The net results in these two budgets was a positive profit of $385 per head in 2014 and a projected loss of $33 per head in 2015 — a difference of $418 per head between the two years. While the yearly difference in the cost per pound of gain was only 4 cents per pound, the rest of the profit difference is attributed primarily to the price slides. (Note that the interest on the purchase of feeder cattle and the projected death loss are up in 2015 due to higher initial feeder prices.) Yes, the industry has turned.
Each month I prepare a projection of four alternative marketing programs that ranchers can consider for the current calf crop. The four marketing alternatives are:
Selling 569-pound feeder calves at weaning
Backgrounding 569-pound weaned calves in a drylot to 875 pounds and selling in February 2016
Finishing 875-pound backgrounded calves in a custom feedlot and harvesting at 1,375 pounds in July 2016
Retaining ownership and growing and finishing 569-pound calves in a custom feedlot and harvesting at 1,329 pounds in May 2016
Current economic projections
My current economic projections for these four alternatives are summarized in Figure 5. The first number in each row is the projected buy-sell margin for each marketing alternative. The second number is the cost-of-gain projection for each production alternative, and the third number is the projected profit per head.
Here’s a summary of Figure 5 projections:
Selling calves at weaning: steers averaging 569 pounds, with value primarily based on the projected absolute calf price of $272 per cwt, plus cull animals sold. I project a $551-per-cow profit. (Note this is per cow and not per calf.) This compares with $604 calculated profit per cow selling 2014 weaned calves.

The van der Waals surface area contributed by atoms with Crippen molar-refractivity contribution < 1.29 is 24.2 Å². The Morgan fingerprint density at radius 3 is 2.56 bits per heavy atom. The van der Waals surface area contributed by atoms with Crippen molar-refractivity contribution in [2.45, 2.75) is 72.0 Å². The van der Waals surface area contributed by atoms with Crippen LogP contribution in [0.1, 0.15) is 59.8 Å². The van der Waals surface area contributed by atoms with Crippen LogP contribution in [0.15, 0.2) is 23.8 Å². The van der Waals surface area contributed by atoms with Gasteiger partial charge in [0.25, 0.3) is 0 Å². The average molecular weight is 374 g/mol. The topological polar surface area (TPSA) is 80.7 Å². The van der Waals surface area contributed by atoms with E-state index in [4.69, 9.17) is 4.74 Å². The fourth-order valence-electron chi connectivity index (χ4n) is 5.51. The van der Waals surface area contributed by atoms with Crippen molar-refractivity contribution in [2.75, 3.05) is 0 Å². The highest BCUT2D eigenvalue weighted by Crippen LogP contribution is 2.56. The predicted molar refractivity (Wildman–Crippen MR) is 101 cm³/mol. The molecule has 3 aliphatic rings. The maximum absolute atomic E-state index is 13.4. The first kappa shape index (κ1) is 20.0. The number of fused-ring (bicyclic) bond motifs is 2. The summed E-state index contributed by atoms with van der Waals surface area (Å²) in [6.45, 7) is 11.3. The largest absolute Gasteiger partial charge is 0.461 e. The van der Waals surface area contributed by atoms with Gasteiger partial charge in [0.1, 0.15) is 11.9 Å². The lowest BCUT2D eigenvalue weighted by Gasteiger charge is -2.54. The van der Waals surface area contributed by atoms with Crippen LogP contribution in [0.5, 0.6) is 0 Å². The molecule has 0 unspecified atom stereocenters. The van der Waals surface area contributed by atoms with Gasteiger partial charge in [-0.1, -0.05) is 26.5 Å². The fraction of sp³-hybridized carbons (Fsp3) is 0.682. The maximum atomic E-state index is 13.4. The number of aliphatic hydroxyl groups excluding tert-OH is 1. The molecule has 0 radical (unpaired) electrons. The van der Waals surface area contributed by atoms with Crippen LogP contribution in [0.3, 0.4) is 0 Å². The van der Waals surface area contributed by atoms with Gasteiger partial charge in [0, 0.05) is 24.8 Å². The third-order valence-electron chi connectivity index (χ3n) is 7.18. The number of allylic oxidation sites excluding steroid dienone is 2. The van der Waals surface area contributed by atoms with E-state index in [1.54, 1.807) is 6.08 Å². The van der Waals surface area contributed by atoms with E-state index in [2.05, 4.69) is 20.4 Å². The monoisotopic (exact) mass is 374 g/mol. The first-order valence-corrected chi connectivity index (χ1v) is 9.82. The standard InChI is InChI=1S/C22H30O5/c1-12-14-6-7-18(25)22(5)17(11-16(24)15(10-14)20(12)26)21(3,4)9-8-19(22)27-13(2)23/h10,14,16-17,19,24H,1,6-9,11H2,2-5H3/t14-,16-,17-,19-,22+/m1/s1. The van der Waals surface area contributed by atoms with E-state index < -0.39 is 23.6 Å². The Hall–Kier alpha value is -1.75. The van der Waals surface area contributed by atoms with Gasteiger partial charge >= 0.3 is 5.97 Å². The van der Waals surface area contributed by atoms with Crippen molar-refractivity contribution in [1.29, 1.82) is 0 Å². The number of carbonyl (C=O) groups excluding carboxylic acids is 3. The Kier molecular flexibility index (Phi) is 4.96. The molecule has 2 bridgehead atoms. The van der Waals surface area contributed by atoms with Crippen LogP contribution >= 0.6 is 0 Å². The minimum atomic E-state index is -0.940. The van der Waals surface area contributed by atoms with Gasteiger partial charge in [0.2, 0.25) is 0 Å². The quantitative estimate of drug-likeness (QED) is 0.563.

Backgrounding with high target average daily gain (ADG): The marketing loss is projected at -$78 x 5.69 = $438 per head. The cost of the 306 pounds gained is projected at 64 cents per pound for a projected loss of $37 per calf backgrounded. This compares with a positive $71 per head calculated for 2014 backgrounded calves.
Custom finishing backgrounded steers: The marketing loss is projected at -$50 x 8.75 = $446 per head. The cost of 500 pounds of gain is projected at 64 cents per pound, for a projected loss of $33 per head. This compares with a $349 loss calculated for 2014. No harvest market premiums were taken into account either year.
Retained ownership in custom feedlot: The marketing loss is projected at -$118 x 5.69 = $671 per head. Cost of 760 pounds of gain is projected at 61 cents per pound, for a projected profit of $52 per head. This compares with a calculated $203 loss per head in 2014. Again, no harvest market premiums were taken into account for either year.
In summary, this year’s increasing marketing costs based on increased buy-sell margins are going to be record-high, and are going to substantially reduce the profit potential of this year’s lower costs of gain. I encourage ranchers to put a major focus on marketing costs (buy-sell margin x beginning weight) for all post-weaning marketing alternatives considered with 2015 calves. Yes, this year has turned.